Public Health Alumna Credits Great Professors, Internships

Cara Sumi, BS ’09, came to the Milken Institute School of Public Health as an eager student already knowing she wanted to dedicate her career to global public health. Having the drive and passion for public health, Cara found her global health elective courses reaffirming. She reveled in her program, and found her professors to be interesting, engaging, and an invaluable asset to her public health career. GWSPH’s optimal location to our nation’s and the world’s many global health organizations allowed her to develop many connections to public health leaders by leveraging her relationships with GW’s vastly connected professors. This allowed Cara to secure valuable internship experiences during her time at GWSPH, and ultimately dovetailed to a fulfilling and challenging career path in global health.

When talking about her experiences at GWSPH, Cara says, “I attribute my success to a mix of my education and knowledge gained from GW, my internship experiences, persistence, and some luck and good timing.” Luck may have played a part in Cara’s success, but her hard-work and perseverance ultimately was the defining factor. Upon graduating, Cara accepted a position with USAID where she gained invaluable experiences.  Throughout her early career at USAID, she executed multiple roles including supporting the implementation of global health policy for the Bureau for Global Health and providing country support for the Africa Bureau.  She also eventually pursued an opportunity to work and live in Liberia working in community health programs. Her drive and passion for public health continued to grow and ultimately led Cara back to the classroom to build on her wealth of knowledge by pursuing a Master of Science in Public Health.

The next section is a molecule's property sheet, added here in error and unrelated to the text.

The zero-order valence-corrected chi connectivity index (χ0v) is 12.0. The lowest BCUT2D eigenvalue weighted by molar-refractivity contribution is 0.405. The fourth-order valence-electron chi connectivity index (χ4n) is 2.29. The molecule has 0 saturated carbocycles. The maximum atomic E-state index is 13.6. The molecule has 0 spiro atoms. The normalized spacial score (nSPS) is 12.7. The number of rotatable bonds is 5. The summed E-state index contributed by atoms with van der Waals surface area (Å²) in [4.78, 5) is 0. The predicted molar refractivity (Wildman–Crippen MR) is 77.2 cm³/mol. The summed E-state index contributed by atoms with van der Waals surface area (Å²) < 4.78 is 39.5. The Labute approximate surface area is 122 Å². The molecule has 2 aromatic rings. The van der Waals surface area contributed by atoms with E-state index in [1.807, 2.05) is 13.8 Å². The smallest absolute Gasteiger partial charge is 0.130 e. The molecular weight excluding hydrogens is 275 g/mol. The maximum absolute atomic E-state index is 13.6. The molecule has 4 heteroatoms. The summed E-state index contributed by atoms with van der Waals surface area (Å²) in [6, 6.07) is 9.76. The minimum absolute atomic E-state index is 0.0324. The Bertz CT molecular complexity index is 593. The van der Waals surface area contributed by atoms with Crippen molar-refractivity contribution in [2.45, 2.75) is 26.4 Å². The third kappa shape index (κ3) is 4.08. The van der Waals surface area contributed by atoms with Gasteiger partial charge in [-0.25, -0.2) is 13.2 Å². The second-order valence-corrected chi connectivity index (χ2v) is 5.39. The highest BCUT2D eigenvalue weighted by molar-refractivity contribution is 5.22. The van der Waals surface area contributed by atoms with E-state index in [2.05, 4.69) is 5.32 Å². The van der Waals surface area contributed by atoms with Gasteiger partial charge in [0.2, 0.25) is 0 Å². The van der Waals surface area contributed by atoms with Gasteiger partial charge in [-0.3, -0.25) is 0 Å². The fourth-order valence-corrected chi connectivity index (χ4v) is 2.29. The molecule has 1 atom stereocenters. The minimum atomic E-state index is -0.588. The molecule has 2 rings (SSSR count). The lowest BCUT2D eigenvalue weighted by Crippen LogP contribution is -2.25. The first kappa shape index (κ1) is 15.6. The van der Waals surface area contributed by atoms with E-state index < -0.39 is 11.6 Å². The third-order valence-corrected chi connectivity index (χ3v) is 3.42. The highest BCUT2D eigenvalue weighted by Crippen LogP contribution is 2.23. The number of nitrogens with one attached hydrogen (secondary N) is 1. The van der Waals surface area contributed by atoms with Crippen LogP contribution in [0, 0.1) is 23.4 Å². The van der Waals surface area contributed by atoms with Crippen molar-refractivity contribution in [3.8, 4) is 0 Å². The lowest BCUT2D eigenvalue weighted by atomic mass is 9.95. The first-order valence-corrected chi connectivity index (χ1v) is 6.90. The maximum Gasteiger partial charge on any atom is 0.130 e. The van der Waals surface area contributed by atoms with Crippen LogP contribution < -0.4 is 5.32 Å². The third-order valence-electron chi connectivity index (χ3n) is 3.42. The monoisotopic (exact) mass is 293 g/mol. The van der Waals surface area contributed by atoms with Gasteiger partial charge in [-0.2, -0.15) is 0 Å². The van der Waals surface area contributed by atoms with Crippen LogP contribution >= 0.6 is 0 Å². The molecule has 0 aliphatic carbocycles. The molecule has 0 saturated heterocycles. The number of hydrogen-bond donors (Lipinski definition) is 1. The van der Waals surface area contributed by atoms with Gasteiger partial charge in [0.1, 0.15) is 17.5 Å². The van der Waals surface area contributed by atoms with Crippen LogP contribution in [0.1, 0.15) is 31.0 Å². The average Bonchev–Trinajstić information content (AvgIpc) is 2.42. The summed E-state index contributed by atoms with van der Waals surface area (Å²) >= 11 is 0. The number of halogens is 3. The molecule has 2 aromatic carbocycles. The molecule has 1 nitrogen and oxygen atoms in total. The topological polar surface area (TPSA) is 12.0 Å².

After getting her master’s, Cara worked with Results for Development Institute on health systems strengthening and equity, and currently, is working at the Bill & Melinda Gates Foundation in the Office of the President of their Global Development Program. The role, she says, is much more strategic than technical, and has allowed her to embrace her value as a public health generalist. When asked what her dream job looks like, Cara had this to say: “Right now I’m pretty happy with the experiences I’ve had and where I think my career is going. I think it’s important to try different things to discover both what you have a passion for, and also what you are good at if you’re pursuing a career in global health.” She has continued to call on a golden piece of advice she once received, that creating relationships and making connections all along the way is key. She said “utilize your connections, and let them use you.” Effective networking and relationship building is putting in the effort to meaningfully engage with colleagues and then placing a priority on maintaining those valuable connections. Cara has done an exemplary job at illustrating this process. In an increasingly competitive market, the relationships built in the public health community accompanied by the educational foundation, and GW experiences set Cara apart on a path to success and making positive global public health impacts.

This story was originally published on the Milken Institute SPH website.

Related posts